Switzerland: Could smoking pot be good for teens?

 Observing the world of cannabis

Switzerland: Could smoking pot be good for teens?

A new study from Switzerland raises the question: Might marijuana actually be good for teens? The answer is almost certainly no, but if one follows the logic used by the White House Office of National Drug Control Policy (ONDCP, aka the Drug Czar's office), the answer would be, "In some ways, yes." If that seems confusing, allow me to explain. The Swiss study, just published in Archives of Pediatric and Adolescent Medicine was based on a survey of 5,263 students, aged 16-20. Scientists compared teens who smoked both cigarettes and marijuana, those who used only marijuana, and those who abstained from both substances. The results were surprising. By pretty much all measures, the youths using both marijuana and tobacco were doing the worst. Compared to those using marijuana only, they had poorer grades, were less likely to finish school, more likely to be depressed and more likely to get drunk frequently. Their marijuana use was also much more frequent than the marijuana-only group, and they were much more likely to have started smoking marijuana before age 15. But the marijuana-only teens were strikingly similar to the abstainers, with very few statistically significant differences. The marijuana smokers were more likely to skip school but had comparable grades and were just as likely to finish their schooling as the abstainers. The marijuana users had more "sensation-seeking" personalities, which -- not surprisingly -- translated to somewhat higher use of alcohol or other drugs than the abstainers. But the
marijuana-only group's use of alcohol and other drugs was far lower than the marijuana/cigarette group. And in some ways the teens using marijuana looked better than the abstainers. They had better peer relationships, were more likely to be involved in sports and more likely to be on an academic (as opposed to vocational) track in school.

Might marijuana actually be good for teens?

Canada: Marijuana use is increasing. Pretend it's the 1960s and bring on the pot! According to the 2004 Canadian Addiction Survey (CAS), there is a steady increase in marijuana use over the past decade. In 1994, 28 per cent of Canadian young adults 18 years and older reported using marijuana at least once in their life; today that number has increased to 45 per cent.  14 percent reported using marijuana this past year, indicating a seven per cent increase since 1994. "Despite the obvious problem of increased usage, there is the issue of using tobacco in joints or pipe smoking to assist in burning or to titrate the effect of marijuana, says Dr.  Scott Leatherdale, researcher at Cancer Care Ontario, University of Waterloo and University of Toronto.  "There is an urgent need to examine the relationship between tobacco and marijuana use among this at-risk population more closely." In 2004, approximately 1.9 million Canadians between the ages of 15 and 24 reported trying marijuana and 1.1 million reported using in the last year.  While 590,000 reported using pot three or less times per month, 430,000 of all young adults reported using the green guy weekly or daily. Of the young adults surveyed, 960,000 were current smokers.  34 per cent of them reported using marijuana at least once a week while 13 per cent smoked marijuana everyday.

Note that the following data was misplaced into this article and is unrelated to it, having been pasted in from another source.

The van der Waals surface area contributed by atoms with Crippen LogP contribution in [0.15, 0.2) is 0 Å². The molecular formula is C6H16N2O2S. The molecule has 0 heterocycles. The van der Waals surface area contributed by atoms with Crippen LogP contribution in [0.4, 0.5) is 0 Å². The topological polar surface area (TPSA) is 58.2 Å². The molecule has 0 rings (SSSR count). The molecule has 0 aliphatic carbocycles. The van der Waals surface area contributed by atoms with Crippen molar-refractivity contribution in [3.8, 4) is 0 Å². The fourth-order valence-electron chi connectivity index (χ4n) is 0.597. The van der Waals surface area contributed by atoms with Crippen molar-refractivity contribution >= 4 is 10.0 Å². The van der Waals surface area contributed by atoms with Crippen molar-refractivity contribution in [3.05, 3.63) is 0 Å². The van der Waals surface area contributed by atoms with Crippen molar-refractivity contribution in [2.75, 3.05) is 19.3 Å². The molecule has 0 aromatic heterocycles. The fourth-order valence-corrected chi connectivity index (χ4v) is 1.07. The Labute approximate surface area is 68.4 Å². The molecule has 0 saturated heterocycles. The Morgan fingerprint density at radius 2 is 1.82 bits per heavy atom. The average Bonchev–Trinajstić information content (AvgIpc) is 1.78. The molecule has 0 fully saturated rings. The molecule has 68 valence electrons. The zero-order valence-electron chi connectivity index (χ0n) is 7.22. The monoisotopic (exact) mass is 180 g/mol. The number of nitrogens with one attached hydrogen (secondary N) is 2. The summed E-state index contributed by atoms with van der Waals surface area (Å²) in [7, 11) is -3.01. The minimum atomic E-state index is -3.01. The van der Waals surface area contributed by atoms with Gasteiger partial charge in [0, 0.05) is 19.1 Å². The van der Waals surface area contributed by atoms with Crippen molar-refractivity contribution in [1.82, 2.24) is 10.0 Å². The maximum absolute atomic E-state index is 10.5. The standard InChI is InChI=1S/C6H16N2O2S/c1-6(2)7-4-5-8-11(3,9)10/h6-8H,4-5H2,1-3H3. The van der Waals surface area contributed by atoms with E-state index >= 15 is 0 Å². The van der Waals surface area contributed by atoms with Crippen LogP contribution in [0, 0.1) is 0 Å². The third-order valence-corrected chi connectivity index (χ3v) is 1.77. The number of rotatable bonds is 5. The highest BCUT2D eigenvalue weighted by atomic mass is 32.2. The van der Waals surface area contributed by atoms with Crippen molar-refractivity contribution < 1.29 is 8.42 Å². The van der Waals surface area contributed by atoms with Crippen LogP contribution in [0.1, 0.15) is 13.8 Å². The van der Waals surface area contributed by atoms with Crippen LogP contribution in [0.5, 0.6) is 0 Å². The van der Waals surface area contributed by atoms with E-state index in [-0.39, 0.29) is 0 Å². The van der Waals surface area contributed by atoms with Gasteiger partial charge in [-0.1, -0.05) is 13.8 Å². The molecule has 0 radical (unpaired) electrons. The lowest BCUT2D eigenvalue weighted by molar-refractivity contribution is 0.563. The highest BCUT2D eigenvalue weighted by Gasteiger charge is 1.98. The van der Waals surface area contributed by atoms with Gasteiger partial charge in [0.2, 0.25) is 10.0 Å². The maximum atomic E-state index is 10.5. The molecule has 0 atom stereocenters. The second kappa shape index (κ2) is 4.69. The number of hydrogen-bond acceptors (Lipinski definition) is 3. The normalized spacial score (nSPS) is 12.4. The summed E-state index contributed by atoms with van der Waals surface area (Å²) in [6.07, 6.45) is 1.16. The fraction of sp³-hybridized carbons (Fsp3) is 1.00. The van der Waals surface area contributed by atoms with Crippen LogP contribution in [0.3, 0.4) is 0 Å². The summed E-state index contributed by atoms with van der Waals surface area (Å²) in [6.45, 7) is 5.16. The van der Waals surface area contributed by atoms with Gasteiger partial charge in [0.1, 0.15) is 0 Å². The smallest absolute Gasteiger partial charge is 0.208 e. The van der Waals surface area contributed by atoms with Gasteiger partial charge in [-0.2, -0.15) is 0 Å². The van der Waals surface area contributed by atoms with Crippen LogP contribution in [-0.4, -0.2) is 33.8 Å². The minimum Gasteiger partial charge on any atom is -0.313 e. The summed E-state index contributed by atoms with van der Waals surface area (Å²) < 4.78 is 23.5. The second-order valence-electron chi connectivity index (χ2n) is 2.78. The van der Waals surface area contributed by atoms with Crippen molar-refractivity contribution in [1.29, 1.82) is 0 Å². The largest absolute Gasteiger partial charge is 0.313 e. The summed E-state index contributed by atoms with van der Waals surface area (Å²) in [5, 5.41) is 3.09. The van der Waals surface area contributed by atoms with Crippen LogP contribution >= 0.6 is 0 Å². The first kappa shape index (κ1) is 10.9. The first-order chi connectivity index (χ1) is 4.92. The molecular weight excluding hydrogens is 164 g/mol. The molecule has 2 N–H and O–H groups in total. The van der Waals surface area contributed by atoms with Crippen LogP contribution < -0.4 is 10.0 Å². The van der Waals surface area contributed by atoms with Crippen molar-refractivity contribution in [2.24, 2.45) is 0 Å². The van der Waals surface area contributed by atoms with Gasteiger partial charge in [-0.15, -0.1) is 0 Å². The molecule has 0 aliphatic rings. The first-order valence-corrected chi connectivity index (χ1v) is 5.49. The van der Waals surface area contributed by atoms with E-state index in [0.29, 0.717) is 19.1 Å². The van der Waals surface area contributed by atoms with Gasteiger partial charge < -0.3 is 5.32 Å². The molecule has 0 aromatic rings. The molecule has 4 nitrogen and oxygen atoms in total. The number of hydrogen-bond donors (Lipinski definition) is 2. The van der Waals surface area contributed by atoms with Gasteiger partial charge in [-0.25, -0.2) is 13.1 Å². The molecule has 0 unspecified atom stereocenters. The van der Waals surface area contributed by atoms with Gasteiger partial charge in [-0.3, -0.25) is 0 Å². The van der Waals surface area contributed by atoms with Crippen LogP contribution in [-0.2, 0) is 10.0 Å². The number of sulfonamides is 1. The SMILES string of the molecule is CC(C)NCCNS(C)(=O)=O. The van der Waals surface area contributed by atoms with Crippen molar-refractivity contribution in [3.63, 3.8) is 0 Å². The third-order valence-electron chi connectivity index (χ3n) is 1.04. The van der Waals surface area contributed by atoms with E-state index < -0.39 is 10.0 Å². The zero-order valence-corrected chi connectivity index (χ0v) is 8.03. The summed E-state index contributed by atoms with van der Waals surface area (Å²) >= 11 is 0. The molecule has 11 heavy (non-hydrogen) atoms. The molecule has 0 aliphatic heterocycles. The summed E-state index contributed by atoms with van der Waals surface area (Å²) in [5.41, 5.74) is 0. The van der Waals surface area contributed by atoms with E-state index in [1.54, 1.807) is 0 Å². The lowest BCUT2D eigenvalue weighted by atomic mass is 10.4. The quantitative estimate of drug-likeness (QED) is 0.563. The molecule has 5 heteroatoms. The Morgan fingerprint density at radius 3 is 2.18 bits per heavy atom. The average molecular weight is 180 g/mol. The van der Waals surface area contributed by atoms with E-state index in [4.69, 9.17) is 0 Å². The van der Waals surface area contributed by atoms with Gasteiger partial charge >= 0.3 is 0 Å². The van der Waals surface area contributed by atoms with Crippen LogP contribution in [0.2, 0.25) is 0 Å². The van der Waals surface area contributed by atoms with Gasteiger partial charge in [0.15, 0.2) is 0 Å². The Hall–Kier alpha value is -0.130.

Canada: Medical marijuana figures. Right now 177 designated grow operations are licensed by Health Canada to produce marijuana for medical purposes. As of June 1, 2007, there were 1,816 patients in Canada authorized to possess dried bud to relieve the symptoms associated with diseases such as multiple sclerosis, spinal cord injury, cancer, arthritis, HIV/AIDS and epilepsy. Patients can grow it themselves or buy it from the federal government's facility in Flin Flon, Man., or from a designated grower
like Island Harvest. Designated growers were initially allowed to supply as many customers as they could handle, but two years ago Health Canada changed the regulations so that each grower could only supply the needs of one

UK: Nine-year-olds among thousands seeking help with their addiction problems. Family breakdown and school exclusion are just two factors that are turning Britain's youngsters into drug abusers, especially of cannabis.  Last year, more than 9,000 went into treatment - an increase of 20 per cent. Thousands of British children are receiving treatment for drug abuse as stresses including family breakdown and expulsion from school fuel a rise in young people appealing for help with their addictions. Official figures obtained by The Independent on Sunday have revealed that more than 9,000 children aged as young as nine entered treatment for drug problems in England last year.  The total, revealed by health ministers, was up a fifth on the figure for 2005-06. More than half the young people in residential treatment units or reporting to GPs and community action teams list cannabis as the main drug they are abusing.  But, in a disturbing signal that abuse of class A drugs is creeping into Britain's playgrounds, the proportion of young people in treatment listing cannabis as their principal drug is falling.

The Greenish Warbler

November 20th 2007

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